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This item is a contest or tournament
It belongs to categories: Orthodox chess, 
It was last modified on: 2019-02-16
 By Greg  Strong. Game Courier Tournament 2019. Chess Variant Tournament to be played on Game Courier.[All Comments] [Add Comment or Rating]
Fergus Duniho wrote on 2019-03-04 UTC

When I looked over the time controls before, I didn't notice the thing about the 4 moves per week pace. I had previously modified the invitation script to not include the option of setting a pace in the time controls, but I forgot about doing the same thing in the script for defining a round. The code is kept in Game Courier for backwards compatibility with games that still use it, but I do not recommend its use. Here is how it works. I have added some extra comments to better explain things.

// As long as you keep the desired pace, your reserve time is kept from falling below $sparetime.
// $i is the turn being checked. $i & 1 returns 0 or 1 to identify the player.
if ($timeleft[$i & 1] < $sparetime) {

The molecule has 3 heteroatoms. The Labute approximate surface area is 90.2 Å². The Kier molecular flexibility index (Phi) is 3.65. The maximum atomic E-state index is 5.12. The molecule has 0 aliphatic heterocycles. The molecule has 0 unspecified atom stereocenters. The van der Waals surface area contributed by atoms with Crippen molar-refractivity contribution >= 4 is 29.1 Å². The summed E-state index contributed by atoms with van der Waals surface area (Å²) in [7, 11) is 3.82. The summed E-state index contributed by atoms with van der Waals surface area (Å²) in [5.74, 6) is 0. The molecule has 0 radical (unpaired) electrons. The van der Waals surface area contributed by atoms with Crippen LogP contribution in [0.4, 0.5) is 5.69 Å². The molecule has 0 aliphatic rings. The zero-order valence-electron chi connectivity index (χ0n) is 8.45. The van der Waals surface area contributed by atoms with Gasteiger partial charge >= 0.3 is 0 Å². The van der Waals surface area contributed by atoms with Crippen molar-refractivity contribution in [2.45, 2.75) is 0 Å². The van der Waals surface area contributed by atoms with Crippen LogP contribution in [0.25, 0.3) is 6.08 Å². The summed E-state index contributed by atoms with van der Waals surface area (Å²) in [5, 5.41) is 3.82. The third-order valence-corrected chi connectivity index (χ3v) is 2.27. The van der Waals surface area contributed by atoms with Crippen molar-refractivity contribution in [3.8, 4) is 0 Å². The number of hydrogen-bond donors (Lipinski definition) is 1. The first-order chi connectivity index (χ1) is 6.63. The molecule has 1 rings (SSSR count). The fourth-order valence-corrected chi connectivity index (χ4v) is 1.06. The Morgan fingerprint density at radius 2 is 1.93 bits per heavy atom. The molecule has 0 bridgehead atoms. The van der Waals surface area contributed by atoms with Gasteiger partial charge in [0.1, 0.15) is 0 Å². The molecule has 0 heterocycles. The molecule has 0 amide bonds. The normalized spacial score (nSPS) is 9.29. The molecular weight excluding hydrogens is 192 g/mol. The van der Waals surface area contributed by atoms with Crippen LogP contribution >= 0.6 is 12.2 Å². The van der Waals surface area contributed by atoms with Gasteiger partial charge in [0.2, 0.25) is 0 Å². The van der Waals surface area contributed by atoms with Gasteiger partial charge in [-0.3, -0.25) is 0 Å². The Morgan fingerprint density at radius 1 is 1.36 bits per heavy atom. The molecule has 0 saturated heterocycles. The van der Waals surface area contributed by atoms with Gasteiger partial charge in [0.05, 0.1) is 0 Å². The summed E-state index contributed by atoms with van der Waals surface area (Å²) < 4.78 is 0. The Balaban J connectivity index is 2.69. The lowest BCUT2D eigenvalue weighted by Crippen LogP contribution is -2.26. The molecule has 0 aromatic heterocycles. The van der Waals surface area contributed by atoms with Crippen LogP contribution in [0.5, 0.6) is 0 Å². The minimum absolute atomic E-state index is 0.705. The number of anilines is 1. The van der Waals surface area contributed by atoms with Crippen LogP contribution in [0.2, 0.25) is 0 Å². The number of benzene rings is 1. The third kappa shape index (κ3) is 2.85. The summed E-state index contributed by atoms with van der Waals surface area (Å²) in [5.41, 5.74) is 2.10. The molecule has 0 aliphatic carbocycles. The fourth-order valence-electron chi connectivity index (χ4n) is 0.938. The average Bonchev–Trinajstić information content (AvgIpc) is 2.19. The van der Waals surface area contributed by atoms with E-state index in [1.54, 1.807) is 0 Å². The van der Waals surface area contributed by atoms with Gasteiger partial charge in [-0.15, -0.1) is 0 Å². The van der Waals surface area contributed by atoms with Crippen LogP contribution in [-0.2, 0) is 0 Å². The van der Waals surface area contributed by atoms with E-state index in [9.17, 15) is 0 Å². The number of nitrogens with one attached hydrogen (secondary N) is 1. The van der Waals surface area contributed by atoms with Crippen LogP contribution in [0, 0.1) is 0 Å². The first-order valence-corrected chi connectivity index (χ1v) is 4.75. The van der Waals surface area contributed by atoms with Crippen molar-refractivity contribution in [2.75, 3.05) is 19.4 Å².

// Total time that has passed from beginning of game
    $timepassed = ($timestamps[$i] - $timestamps[0]);
    // If average duration for a move is less than the set duration for a move,
    // then moves are being made faster than required,
    // and $timeleft is raised to value of $sparetime.
    // Equivalent to -> if ((($timepassed / 2) / $i) < ($paceperiod / $pacefreq)) 
    // but loses no precision and avoids division by zero error
    if ((($timepassed / 2) * $pacefreq) < ($paceperiod * $i))
        $timeleft[$i & 1] = $sparetime;

One problem with this is that it divides the time passed by 2, which is accurate only when each player takes exactly as long to move as the other player. It would be more accurate to count up how much time each player has individually used. So, it will normally reward both players or neither player, depending on how fast the game is moving along. It does not account for individual variation in playing speed. Because it divides time passed by two, the pace it checks for is actually half as fast as the pace specified. So, if the pace is 4 moves per week, it will reward players for moving twice a week. Without knowing how it works, you might imagine that it will enforce a certain pace. It will not do that. It will just reward players for keeping a minimum pace. When combined with other time controls that already reward players for moving quickly, it may help inflate how much time players have left. With the pace set to 4 moves per week, it will be possible to play slow, leisurely games that will take many months.